There are often a menu on the table, and if you are lucky it might even have pictures! If you are visiting a bigger chain izakaya or an izakaya in a tourist location they might even provide you with an English menu and sometimes a touch screen to make your orders on. Seasonal and temporary items are oftentimes shared on notes or menu boards over the counter or on the walls. If you need to get the servers or chefs attention just call out a simple "sumimasen" (meaning excuse me) or "onegaishimasu" (meaning please) and wait for someone to come to your table to take your order.

As soon as you sit down at an izakaya you are almost certainly being served a small dish you didn't order. This is called otoshi and act as a small seating charge and something to eat while you wait for your first order to be served.  If you are in luck you will get something tasty, I personally like edamame, Japanese potato salad or a simmered dish as otoshi, but you might get something that you don't like or might even be scared to try. Do try though, since it is a chance to try something you might never have ordered had you seen it on the menu. The actual charge of this small dish varies, but it is typically between ¥300-¥500.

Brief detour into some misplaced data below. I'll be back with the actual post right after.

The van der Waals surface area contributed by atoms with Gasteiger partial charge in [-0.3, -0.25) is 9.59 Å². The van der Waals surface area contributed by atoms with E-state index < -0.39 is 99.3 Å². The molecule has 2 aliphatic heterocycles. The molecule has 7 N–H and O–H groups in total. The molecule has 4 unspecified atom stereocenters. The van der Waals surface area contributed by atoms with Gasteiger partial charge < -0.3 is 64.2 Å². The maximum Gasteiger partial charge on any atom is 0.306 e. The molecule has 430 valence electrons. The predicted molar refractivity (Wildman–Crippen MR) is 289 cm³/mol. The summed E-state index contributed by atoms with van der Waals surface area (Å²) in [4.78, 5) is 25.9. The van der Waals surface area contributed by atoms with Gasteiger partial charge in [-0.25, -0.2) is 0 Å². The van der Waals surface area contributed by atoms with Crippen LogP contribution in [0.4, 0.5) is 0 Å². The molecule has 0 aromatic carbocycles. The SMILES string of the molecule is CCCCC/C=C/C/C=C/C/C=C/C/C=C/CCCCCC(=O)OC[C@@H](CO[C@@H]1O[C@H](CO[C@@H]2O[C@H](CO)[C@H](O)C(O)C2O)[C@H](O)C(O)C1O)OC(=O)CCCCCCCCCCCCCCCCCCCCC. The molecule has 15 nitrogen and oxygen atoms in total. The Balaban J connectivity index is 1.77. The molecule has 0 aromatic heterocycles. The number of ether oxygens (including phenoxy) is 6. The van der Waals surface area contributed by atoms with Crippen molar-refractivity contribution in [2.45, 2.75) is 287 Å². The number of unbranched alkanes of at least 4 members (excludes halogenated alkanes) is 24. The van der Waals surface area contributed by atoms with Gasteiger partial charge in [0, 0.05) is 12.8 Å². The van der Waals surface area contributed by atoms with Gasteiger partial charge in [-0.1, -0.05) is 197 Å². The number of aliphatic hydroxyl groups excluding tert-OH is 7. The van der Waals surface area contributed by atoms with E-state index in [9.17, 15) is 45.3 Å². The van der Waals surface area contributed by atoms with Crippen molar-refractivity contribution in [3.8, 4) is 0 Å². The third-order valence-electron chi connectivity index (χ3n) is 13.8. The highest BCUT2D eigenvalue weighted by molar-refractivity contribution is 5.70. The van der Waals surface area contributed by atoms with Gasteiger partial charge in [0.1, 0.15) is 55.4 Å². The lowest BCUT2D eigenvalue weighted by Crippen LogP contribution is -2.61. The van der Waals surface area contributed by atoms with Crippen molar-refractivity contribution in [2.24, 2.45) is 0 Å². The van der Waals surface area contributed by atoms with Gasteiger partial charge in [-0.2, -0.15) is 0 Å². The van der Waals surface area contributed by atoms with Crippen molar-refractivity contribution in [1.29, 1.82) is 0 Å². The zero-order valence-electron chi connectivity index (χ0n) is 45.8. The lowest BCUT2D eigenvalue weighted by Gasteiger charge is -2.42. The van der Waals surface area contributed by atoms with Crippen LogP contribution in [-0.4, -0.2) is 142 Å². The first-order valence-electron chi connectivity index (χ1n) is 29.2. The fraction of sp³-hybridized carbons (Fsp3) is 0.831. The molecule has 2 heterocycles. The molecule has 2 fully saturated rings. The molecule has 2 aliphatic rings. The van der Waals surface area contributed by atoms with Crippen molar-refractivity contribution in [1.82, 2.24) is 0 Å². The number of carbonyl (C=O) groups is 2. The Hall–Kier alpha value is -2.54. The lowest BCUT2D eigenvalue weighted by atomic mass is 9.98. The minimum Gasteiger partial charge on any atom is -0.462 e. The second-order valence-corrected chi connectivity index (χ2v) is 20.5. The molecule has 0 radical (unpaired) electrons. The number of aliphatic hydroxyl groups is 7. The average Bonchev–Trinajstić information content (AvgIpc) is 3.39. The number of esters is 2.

Share with friends
At an izakaya you have the opportunity to try a lot of different Japanese dishes, and since it is customary to share the food you don't have to worry about ordering too much. Order a few different dishes and use the small plates (often already on the table) as personal dishes and pick food from the communal plates with your chopsticks.
Surume ika (grilled squid), hiyayakko (chilled tofu) and chilled ripe tomatoes.
What to eat
Cold small dishes like edamame (boiled soybeans in their pods), hiyayakko (chilled tofu) and poteto sarada (Japanese potato salad) is something I always order. Since these dishes are cold it usually doesn't take too much time before they are being served. Chilled vegetables or pickles is also a good choice if you want something that is served quickly.

Skewered, grilled food like different types of yakitori (grilled chicken skewers), shishito (grilled small green peppers) and shiitake (Japanese mushrooms) are often a staple at izakaya. These are kalled kushiyaki (literally meaning grilled skewers), if you want to try the deep fried version look for kushiage (which means fried skewers).  Surume ika (grilled Japanese squid) is one of my favorites, served with Japanese mayonnaise.

Fried food goes really well with your beer (or other beverage of choice) and one of Japan's most famous and popular fried foods is karaage (deep fried chicken). The Japanese also enjoy kaki fry (deep fried oysters), gyoza (fried Japanese dumplings), and different types of fried fish.

Sashimi (raw fish pieces) might also be served and are usually very fresh and tasty.

There are also more substantial dishes like noodle and rice dishes if you are feeling very hungry or want to limit the amount of yen you spend on food.
Drinks and typical cold dishes at an izakaya.
What to drink